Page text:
Now look at the number of items handled on each shelf level (HANDTOP, HANDMID
HANDBOT) in bright or soft light.

Q6.      Are there any differences in the numbers of items handled in bright or
soft light?
The mean number of items handled on the top shelf is greater in soft light than
bright; the mean numbers handled on either the middle or bottom shelves are about
the same. In all cases the maximum number of items handled is greater under soft
light than bright. Otherwise, the statistics are very similar for bright or soft lighting.

Descriptive Statistics                                                     StoreLighting / MINITAB
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Number of sales under the two lighting levels
The most important question for the store is whether more items are bought under soft or
bright lights and a good indication of this is the number of items put into a basket or trolley.
We shall now look to see how this compares for the different lighting levels.
•   From the main menu choose Stat > Tables > Cross Tabulation and Chi-Square;
•   under Categorical variables: select LIGHT in the For rows: box and ITEMS in the
For columns: box ;
•   under Display: tick Counts and Row percents;
•   click on OK to obtain the following output.

Tabulated statistics: LIGHT, ITEMS

Rows: LIGHT       Columns: ITEMS

0        1      All

bright           79      11        90
87.78   12.22    100.00

soft             73       6        79
92.41    7.59    100.00

All             152      17       169
89.94   10.06    100.00

Cell Contents:            Count
% of Row

Q7.       Are shoppers more likely to buy under bright or soft lights?
12% of shoppers under bright lights put 1 item into their trolley or basket, whereas
only 8% of those under soft lights do. This would indicate that more items would be
sold if the lighting were bright.

In the same way, look at the proportions of items put into trolleys or baskets by males or
females.

Q8.       Is there any difference in the behaviour of males and females?
The proportions are almost the same, with about 10% putting 1 item into their trolley
or basket, whether they are male or female.

Descriptive Statistics                                                 StoreLighting / MINITAB
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Comparing the time spent in the aisles under soft and bright light
The store also wanted to know how long shoppers spent in the aisles and whether this was
influenced by the lighting levels. Here, we compare the time spent (TIME) under soft and
bright lights, by first drawing a boxplot.
•   From the main menu choose Graph > Boxplot;
•   highlight With Groups under One Y;
•   click on OK;
•   select TIME in the Graph variables: box and LIGHT in the Categorical variablesfor
grouping: box;
•   under Data View tick the Mean symbol box;
•   click on OK;
•   under Labels > Titles/Footnotes write a suitable title for your graph;
•   click on OK;
•   click on OK again to produce the following plot.

Time spent in the aisles under different lighting levels
500

400

300
TIME

200

100

0
bright                             soft
LIGHT

Q9.    What does the boxplot tell you about the times spent in brightly lit or
softly lit aisles? (Note that you can see the various statistics if you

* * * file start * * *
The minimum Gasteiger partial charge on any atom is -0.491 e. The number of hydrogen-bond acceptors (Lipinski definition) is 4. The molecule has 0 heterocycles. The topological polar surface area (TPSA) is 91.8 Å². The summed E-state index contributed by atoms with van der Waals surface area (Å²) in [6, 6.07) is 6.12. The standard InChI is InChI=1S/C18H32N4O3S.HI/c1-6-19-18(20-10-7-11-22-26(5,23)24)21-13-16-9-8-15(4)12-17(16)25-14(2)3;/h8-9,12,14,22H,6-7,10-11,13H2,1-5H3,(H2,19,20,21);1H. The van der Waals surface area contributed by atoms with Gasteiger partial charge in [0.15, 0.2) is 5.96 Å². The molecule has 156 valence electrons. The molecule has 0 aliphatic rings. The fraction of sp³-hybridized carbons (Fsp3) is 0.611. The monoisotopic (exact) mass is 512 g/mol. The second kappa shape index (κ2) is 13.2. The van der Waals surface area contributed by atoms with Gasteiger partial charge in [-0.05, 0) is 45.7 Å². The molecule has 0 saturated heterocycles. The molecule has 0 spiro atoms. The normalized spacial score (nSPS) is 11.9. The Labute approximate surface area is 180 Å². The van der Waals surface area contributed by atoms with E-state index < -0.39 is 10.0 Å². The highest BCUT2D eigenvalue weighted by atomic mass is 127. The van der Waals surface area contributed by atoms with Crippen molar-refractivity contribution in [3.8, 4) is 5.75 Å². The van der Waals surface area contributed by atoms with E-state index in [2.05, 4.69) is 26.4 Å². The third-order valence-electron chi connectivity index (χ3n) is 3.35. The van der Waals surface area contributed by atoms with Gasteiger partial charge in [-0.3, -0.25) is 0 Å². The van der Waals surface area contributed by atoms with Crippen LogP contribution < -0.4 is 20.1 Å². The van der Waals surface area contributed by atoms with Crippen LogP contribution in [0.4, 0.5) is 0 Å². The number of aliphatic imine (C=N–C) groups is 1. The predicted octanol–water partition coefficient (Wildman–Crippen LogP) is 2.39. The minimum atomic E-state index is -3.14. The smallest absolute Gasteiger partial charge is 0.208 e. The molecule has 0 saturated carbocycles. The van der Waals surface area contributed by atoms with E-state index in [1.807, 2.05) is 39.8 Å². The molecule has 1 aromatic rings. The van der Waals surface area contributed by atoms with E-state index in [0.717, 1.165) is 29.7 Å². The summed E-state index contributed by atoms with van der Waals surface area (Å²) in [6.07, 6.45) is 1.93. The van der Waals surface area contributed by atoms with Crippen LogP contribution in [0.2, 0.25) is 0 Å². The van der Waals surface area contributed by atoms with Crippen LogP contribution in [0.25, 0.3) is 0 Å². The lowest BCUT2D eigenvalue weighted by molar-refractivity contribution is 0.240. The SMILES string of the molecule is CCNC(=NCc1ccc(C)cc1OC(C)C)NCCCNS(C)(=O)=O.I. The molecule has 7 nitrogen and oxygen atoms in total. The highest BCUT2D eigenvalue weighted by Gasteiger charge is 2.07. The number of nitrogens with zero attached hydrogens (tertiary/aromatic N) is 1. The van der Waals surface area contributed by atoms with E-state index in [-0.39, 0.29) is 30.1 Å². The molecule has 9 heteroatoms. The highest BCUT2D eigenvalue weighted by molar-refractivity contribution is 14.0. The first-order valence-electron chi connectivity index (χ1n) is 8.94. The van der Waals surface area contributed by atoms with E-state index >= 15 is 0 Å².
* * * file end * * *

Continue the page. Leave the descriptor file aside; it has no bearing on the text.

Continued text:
hover the mouse over the boxes).
The mean time spent under soft light is higher than the mean time spent under bright
light; the medians are almost the same. The inter-quartile range (i.e. the time spent
by the middle 50% of the shoppers) is less (65s) under soft light than bright light
(78s). These seem contradictory, so although 50% of shoppers are quicker under
soft lights, on average they are not.

Descriptive Statistics                                                           StoreLighting / MINITAB
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Q10. What do the asterisks indicate on the boxplot? What would you
conclude?
The asterisks indicate that there are “outliers”, i.e. unusually large (in this case) or
small observations. These can be the result of data collection or entry errors; given
that we have already seen mistakes in the data entry (brigth for bright) we might
expect at least some of these to be mistakes. However we have no way here of
checking.

If we are not sure of the data entry and suspect that large values for TIME may have been
entered in error, we can use a trimmed mean rather than the mean.

Q11. What is a trimmed mean?
A 5% trimmed mean discards the smallest 5% and largest 5% of values (rounded to
the nearest integer) and averages the remaining values.

In order to find this and other statistics for time spent under different lighting levels.
•   From the main menu choose Stat > Basic Statistics > Display Descriptive
Statistics;
•   select TIME in the Variables: box and LIGHT in the By variables(optional): box;
•   under Statistics tick Trimmed mean;
•   click on OK;
•   click on OK again to obtain the following output.

Descriptive Statistics: TIME

Variable    LIGHT     N   N*    Mean   SE Mean    TrMean    StDev   Minimum       Q1    Median
TIME        bright   90    0   63.37      5.73     58.09    54.37      8.00    22.00     40.50
soft     79    0    80.7      10.6      66.2     94.1      10.0     27.0      41.0

Variable    LIGHT        Q3    Maximum
TIME        bright   100.00     210.00
soft       92.0      482.0

Q12. How do the means and trimmed means compare?
The mean times spent under soft and bright lights are quite different, being 81s for
the former and 63s for the latter. However, the trimmed mean values are not so
different, although that for the soft lighting is still larger, at 66s compared with 58s.

Further investigation
You may want to compare the time spent by males and females (men have a reputation for
being quicker shoppers – is that true?)

Also we have not considered how the lighting affects different age groups – as we get older
our eyesight tends to get worse. Do bright lights help us to shop?

Descriptive Statistics                                                   StoreLighting / MINITAB